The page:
THE FINE PRINT
Under the Surface. Above the Noise.
Full disclosure. I’ve been a fish since I could stumble. Found my sea legs long before my land legs. As a dancer who grounds herself, welcoming the daily reminder of an open split in the ball of the foot or impact surging through the hamstrings when landing a jump, I was initially drawn to the opposite: weightlessness. To water.
I started out with synchronized swimming, painting aqueous shapes subsurface, then moved on to racing, blindly driving myself through water, this time with an objective of beating time. It was my life for my formative years. Perpetually submersed. And yet. I’d never dreamt of surfing. Perhaps it was the skier in me, resistant to board sports. My sister was the snowboarder. I was a skier. These were different things. Those who rode boards, be they skate or snow, dealt in a different realm. They were far cooler, the chill types, much more likely to ride through life in a zen manner. Don’t get me wrong. I do love the glide. This can take many forms.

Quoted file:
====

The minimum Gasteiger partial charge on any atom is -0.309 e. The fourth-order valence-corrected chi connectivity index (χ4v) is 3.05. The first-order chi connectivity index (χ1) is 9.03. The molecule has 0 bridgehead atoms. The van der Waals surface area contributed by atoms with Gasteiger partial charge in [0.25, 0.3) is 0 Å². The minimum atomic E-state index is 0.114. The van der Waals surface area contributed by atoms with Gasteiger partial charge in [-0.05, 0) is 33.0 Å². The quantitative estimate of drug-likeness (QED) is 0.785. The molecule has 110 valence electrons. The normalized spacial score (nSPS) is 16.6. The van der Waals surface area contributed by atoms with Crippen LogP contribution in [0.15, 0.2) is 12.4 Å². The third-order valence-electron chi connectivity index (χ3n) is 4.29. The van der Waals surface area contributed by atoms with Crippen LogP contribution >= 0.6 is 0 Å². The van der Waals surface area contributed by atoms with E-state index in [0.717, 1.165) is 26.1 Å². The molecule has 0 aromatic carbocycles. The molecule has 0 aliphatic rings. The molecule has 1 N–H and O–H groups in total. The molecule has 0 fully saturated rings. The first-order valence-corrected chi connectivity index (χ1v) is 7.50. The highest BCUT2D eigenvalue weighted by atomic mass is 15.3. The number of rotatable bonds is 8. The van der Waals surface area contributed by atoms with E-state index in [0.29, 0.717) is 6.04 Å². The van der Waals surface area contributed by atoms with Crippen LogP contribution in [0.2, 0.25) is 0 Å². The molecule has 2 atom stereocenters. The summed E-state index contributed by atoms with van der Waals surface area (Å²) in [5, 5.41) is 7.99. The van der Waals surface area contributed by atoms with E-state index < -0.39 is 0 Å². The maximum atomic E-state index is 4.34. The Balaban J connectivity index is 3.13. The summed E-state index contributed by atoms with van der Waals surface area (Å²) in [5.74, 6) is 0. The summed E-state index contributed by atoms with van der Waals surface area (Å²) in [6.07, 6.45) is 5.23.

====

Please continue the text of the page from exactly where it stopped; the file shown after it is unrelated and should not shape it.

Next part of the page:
When Natalie Sageloly first walked into my studio on Eastern Ave, all spitfire and smile, I knew instantly she needed to move as much as I did. It fed her in a similar way. Getting to know her I began to recognize Natalie’s draw to the surf and was curious. When she decided to move to Costa Rica, I became more curious.
Pointe Break was born of a natural union. From its quirky and clever word-play to its earnest belief in the complementary pairing of two disciplines, Pointe Break brings two disciplines together: dancing on land and dancing on the sea. The moment I embraced the concept of creating a new business with this union, marrying my art form to another, I also embraced a love/fear relationship with something I had never attempted. Surfing was not canoeing. It was not swimming. It was performed in bodies of water where tides and swells and white water will humble you unlike any lake. So here lay a substantial mental challenge. Set aside the natural reservations and concerns of starting any new business…would I be able to even attempt the sport? Would my fear stunt any hope I had of enjoying the very thing I was throwing my time and energy into?